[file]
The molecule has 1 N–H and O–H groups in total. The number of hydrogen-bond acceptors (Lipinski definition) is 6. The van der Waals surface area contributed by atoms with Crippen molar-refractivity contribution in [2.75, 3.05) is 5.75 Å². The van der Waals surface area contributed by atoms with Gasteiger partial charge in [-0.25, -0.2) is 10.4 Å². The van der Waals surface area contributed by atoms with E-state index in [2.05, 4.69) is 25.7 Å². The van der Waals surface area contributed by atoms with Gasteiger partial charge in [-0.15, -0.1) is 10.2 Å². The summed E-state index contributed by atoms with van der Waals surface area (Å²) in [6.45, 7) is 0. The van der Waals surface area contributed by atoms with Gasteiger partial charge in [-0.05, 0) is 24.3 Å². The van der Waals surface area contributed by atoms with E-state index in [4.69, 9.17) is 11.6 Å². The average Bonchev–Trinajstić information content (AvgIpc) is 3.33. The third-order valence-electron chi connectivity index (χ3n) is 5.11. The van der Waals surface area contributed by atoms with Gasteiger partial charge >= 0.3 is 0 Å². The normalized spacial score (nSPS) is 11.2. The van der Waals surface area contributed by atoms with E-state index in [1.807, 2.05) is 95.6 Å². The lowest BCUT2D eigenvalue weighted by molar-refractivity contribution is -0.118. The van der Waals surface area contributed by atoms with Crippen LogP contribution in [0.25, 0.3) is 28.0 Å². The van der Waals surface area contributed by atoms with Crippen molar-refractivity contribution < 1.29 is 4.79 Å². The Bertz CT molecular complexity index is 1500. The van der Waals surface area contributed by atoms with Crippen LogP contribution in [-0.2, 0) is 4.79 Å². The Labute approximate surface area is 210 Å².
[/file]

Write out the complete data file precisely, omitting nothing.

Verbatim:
The molecule has 1 N–H and O–H groups in total. The number of hydrogen-bond acceptors (Lipinski definition) is 6. The van der Waals surface area contributed by atoms with Crippen molar-refractivity contribution in [2.75, 3.05) is 5.75 Å². The van der Waals surface area contributed by atoms with Gasteiger partial charge in [-0.25, -0.2) is 10.4 Å². The van der Waals surface area contributed by atoms with E-state index in [2.05, 4.69) is 25.7 Å². The van der Waals surface area contributed by atoms with Gasteiger partial charge in [-0.15, -0.1) is 10.2 Å². The summed E-state index contributed by atoms with van der Waals surface area (Å²) in [6.45, 7) is 0. The van der Waals surface area contributed by atoms with Gasteiger partial charge in [-0.05, 0) is 24.3 Å². The van der Waals surface area contributed by atoms with E-state index in [4.69, 9.17) is 11.6 Å². The average Bonchev–Trinajstić information content (AvgIpc) is 3.33. The third-order valence-electron chi connectivity index (χ3n) is 5.11. The van der Waals surface area contributed by atoms with Gasteiger partial charge >= 0.3 is 0 Å². The normalized spacial score (nSPS) is 11.2. The van der Waals surface area contributed by atoms with E-state index in [1.807, 2.05) is 95.6 Å². The lowest BCUT2D eigenvalue weighted by molar-refractivity contribution is -0.118. The van der Waals surface area contributed by atoms with Crippen LogP contribution in [0.25, 0.3) is 28.0 Å². The van der Waals surface area contributed by atoms with Crippen molar-refractivity contribution < 1.29 is 4.79 Å². The Bertz CT molecular complexity index is 1500. The van der Waals surface area contributed by atoms with Crippen LogP contribution in [-0.2, 0) is 4.79 Å². The Labute approximate surface area is 210 Å².